By Glen Sparks
Claude “Lefty” Williams had a heck of a time of it in the 1919 World Series. Of course, many critics say he wasn’t even trying. Lefty lost all three games he pitched.
Williams, born in Aurora, Mo., on this date in 1893, spent most of his brief big league career with the Chicago White Sox. He, along with seven teammates, allegedly took money to throw the ’19 World Series against the Cincinnati Reds. Commissioner Kennesaw Mountain Landis, a crusty, white-haired picture of legal authority, kicked all the players out of baseball after a hometown jury declared them “not guilty” of conspiracy. Williams and the others would forever be known as the Black Sox.
The Sox (White or Black, take your pick) of Williams’ time featured some outstanding players. Williams wasn’t one of them. The 5-foot-9, 160-pound hurler threw a mediocre fastball and a decent curveball. Chicago outfielders ran down plenty of the fly balls that he gave up. The pitcher also could count on a solid hitting attack, led by “Shoeless Joe” Jackson, to light up the scoreboard.
Of Williams’ seven big-league seasons, 1919 was undoubtedly his best. He finished 23-11 with a 2.64 ERA (121 ERA+). Lefty completed 27 of 40 starts and threw five shutouts. Next to Eddie Cicotte (29-7, 1.82., ERA+ 176), he was definitely the best pitcher on the team.
Lefty broke in with the Detroit Tigers in 1913, going 1-3. The following season, he went 0-1 in Detroit, spending most of his time with the Sacramento Salons of the Pacific Coast League. It was in 1915 that Williams had his first big year, with the Salt Lake City Bees of the PCL. It’s a wonder his arm didn’t fall off. Lefty threw 418.2 innings and won 33 games to lead the league. He also finished first in strikeouts with 294. The White Sox, duly impressed, purchased Williams’ contract after the season ended.
By Glen Sparks
My Oct. 1 post gives an account of the Black Sox scandal and its aftermath. I hope you get a chance to read it and to take a look at the slide show. You’ll learn a few things about the key participants.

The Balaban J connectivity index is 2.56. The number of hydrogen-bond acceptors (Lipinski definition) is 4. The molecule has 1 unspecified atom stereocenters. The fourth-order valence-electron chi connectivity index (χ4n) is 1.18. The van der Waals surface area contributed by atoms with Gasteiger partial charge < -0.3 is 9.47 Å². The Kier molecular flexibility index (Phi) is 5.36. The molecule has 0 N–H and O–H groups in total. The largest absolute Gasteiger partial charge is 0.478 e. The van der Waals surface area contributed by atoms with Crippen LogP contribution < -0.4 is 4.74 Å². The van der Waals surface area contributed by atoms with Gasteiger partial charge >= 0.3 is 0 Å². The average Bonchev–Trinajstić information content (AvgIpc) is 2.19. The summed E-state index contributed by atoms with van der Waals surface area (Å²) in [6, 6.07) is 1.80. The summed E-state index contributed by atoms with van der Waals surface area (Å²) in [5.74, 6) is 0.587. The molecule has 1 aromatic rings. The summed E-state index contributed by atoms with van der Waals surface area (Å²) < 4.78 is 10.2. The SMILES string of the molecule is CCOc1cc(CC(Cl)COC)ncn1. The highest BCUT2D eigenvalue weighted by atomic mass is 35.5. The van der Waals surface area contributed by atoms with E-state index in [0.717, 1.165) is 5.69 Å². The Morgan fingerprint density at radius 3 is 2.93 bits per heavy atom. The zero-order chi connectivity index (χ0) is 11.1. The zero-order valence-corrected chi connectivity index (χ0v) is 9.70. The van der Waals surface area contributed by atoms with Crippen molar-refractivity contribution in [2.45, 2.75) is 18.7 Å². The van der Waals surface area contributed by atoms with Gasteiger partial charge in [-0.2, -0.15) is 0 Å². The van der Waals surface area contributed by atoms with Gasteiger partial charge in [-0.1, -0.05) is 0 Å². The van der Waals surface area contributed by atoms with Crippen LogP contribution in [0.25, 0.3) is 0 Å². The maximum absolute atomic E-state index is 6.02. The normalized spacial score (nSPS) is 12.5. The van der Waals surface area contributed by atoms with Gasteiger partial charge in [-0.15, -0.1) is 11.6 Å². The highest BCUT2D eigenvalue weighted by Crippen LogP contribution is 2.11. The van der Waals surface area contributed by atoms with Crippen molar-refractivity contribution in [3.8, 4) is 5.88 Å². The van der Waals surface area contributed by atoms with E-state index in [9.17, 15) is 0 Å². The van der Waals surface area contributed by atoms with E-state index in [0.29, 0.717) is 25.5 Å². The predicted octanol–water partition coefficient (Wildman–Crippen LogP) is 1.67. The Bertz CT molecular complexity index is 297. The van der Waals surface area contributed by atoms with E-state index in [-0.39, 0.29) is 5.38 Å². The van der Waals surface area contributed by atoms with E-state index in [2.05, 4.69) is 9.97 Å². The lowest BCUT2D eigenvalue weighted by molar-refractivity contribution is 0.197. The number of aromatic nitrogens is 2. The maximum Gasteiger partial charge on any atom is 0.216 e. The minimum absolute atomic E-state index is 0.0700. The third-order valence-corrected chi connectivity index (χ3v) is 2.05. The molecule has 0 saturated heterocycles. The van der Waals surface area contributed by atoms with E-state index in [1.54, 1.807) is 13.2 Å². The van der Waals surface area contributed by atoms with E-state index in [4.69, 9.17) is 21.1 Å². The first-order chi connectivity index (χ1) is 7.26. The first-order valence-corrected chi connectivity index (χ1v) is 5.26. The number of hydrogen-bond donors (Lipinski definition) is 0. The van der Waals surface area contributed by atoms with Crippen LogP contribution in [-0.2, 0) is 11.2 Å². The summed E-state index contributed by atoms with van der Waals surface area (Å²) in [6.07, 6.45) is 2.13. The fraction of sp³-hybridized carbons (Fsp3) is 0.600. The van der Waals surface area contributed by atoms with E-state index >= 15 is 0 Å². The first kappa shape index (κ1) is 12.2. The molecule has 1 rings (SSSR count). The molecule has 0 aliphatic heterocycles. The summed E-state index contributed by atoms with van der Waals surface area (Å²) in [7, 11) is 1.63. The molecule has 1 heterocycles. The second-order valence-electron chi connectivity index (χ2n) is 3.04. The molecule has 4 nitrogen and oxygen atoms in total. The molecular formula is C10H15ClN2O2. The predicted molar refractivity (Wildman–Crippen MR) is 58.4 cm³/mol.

If you want to find out more about the scandal, you can choose from plenty of options. I am listing some books, movies and web sites.
Eight Men Out: The Black Sox and the 1919 World Series. Eliot Asinof and Stephen Jay Gould (Introduction). 2000 edition of 1963 book. This is the most popular account of the scandal and the basis for the 1988 movie.
Turning the Black Sox White: The Misunderstood Legacy of Charles Comisky. Tim Hornbecker and Bob Hole. 2014. Did Charles Comiskey’s penny-pinching habits really inspire his players to throw the World Series for money? This book offers a different take on the man people called “Commie.” Continue reading
By Glen Sparks
You may know that the most famous story connected with the Black Sox scandal never happened. The story goes that a kid, with tears in his eyes, afraid that his favorite team had thrown the World Series for money, races up the Chicago courthouse steps, tugs at the pants of the great—now sullied—“Shoeless” Joe Jackson and pleads to his fallen hero, “Say it isn’t so, Joe.”
Jackson, not a really articulate guy, solemnly says, “It is so, kid.” He then takes one more step toward the clicking cameras, the eager reporters and his doomed, and sealed, fate.
The story is a good one; it certainly captures the poignancy of the moment. Jackson, though, said that no one–not a crying kid, not a hotshot news man—spoke to him as the grand jury testimony concluded. Apparently, he left through a back entrance and hitched a ride home with a court deputy. Continue reading